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Stephanie G. Kerrigan, Evan M. Forman, Mitesh Patel, Dave Williams, Fengqing Zhang, Ross D. Crosby and Meghan L. Butryn

, taking time away from more enjoyed leisure activity) outweigh the benefits of PA. Behavioral economics posits that predictable biases in human thinking influence decision making, such as the overvaluation of short-term outcomes of a behavior (eg, discomfort with activity) compared with the long-term outcomes

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Christopher Rumpf and Christoph Breuer

-making process. Therefore, neoclassical approaches such as the expected utility theory are not suitable to explain behavioral outcomes of sponsorship-linked communication. In contrast to neoclassical approaches, behavioral economics takes into account the process of preference building (e.g.,  Kahneman, 2002

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Karen C. Smith, Griffin L. Michl, Jeffrey N. Katz and Elena Losina

gratification . J Behav Dec Making . 2000 ; 13 ( 2 ): 233 – 250 . doi:10.1002/(SICI)1099-0771(200004/06)13:2<233::AID-BDM325>3.0.CO;2-U 10.1002/(SICI)1099-0771(200004/06)13:2<233::AID-BDM325>3.0.CO;2-U 37. Rice T . The behavioral economics of health and health care . Annu Rev Public Health . 2013 ; 34

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Nisha Botchwey, Myron F. Floyd, Keshia Pollack Porter, Carmen L. Cutter, Chad Spoon, Tom L. Schmid, Terry L. Conway, J. Aaron Hipp, Anna J. Kim, M. Renee Umstattd Meyer, Amanda L. Walker, Tina J. Kauh and Jim F. Sallis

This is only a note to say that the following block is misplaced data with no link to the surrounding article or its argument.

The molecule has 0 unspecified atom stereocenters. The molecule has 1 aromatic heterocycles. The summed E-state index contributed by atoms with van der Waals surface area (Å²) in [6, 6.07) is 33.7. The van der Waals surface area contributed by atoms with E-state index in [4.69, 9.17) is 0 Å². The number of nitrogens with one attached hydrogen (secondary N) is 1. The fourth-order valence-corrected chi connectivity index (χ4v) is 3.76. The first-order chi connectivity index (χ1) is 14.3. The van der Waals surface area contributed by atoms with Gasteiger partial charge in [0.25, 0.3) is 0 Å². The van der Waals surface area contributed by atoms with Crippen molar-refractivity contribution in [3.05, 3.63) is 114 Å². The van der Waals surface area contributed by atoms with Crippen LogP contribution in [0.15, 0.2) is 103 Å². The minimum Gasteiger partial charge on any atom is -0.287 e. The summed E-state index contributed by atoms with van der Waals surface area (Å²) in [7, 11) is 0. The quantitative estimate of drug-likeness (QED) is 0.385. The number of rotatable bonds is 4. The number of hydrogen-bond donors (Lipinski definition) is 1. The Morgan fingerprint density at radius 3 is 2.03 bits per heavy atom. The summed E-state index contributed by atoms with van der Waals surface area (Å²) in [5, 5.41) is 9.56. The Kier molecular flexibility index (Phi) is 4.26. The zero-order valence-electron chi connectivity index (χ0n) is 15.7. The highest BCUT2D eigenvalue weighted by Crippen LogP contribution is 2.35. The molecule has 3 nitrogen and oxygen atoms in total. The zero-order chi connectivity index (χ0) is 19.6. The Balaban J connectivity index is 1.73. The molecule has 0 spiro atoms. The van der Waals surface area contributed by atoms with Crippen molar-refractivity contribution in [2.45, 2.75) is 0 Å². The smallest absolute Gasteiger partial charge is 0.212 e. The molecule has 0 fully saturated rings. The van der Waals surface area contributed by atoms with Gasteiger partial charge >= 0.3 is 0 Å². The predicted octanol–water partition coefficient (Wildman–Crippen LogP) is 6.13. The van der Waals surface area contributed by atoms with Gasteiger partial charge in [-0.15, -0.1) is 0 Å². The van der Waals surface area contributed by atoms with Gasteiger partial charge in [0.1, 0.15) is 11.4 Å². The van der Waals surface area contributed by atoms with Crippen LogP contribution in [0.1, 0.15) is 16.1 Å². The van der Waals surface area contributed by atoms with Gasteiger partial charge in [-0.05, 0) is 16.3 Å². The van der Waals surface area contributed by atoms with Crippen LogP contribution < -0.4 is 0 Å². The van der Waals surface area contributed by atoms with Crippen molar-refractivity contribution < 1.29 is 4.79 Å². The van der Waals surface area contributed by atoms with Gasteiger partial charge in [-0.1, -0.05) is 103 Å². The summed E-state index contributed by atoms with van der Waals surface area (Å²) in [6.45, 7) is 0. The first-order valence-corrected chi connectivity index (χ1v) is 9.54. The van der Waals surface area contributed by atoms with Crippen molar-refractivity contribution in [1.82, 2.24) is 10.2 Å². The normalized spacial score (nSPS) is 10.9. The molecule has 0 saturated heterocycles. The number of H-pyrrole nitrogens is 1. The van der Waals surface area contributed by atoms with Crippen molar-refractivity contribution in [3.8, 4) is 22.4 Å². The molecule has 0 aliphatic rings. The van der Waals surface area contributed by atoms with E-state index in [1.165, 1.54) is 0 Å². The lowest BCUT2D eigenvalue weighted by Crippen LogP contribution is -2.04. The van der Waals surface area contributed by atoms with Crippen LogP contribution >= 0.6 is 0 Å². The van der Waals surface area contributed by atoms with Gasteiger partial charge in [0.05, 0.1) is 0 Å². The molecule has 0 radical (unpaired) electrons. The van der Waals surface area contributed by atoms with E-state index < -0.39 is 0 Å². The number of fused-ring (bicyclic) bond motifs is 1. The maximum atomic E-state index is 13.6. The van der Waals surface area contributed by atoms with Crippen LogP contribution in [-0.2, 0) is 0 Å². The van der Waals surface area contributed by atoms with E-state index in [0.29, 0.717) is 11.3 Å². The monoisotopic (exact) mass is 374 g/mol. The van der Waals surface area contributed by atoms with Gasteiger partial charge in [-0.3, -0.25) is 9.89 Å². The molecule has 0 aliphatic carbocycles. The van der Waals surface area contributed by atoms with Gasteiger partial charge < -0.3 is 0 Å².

Heart Association funds only). The topic areas are: • pregnancy and maternal health; • infant, child, and adolescent development; • behavioral economics; • role of health care providers and the health care system; • role of business and industry; • out-of-school time; • transportation, land use, urban

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Jaclyn Megan Sions, Elisa Sarah Arch and John Robert Horne

 al . Physical activity counseling in primary care: insights from public health and behavioral economics . CA Cancer J Clin . 2017 ; 67 : 233 – 244 . PubMed doi:10.3322/caac.21394 10.3322/caac.21394 28198998 6. Luzak A , Heier M , Thorand B , et al . Physical activity levels, duration pattern and

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Gregory Knell, Henry S. Brown, Kelley P. Gabriel, Casey P. Durand, Kerem Shuval, Deborah Salvo and Harold W. Kohl III

and behavioral economics . CA Cancer J Clin . 2017 ; 67 ( 3 ): 233 – 244 . 10.3322/caac.21394 28198998 48. Litman T . Economic value of walking . In: C Mulley , K Gebel , D Ding , eds. Walking . Bingley, UK : Emerald Publishing Limited ; 2017 : 81 – 98 . 10.1108/S2044

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Leighton Jones, Jasmin C. Hutchinson and Elizabeth M. Mullin

are relevant to exercise professionals, as the intensity examined is within the ranges of moderate- and vigorous-intensity exercise that are currently part of the physical activity guidelines worldwide. Affect is viewed within behavioral economics as one of the major factors driving human decision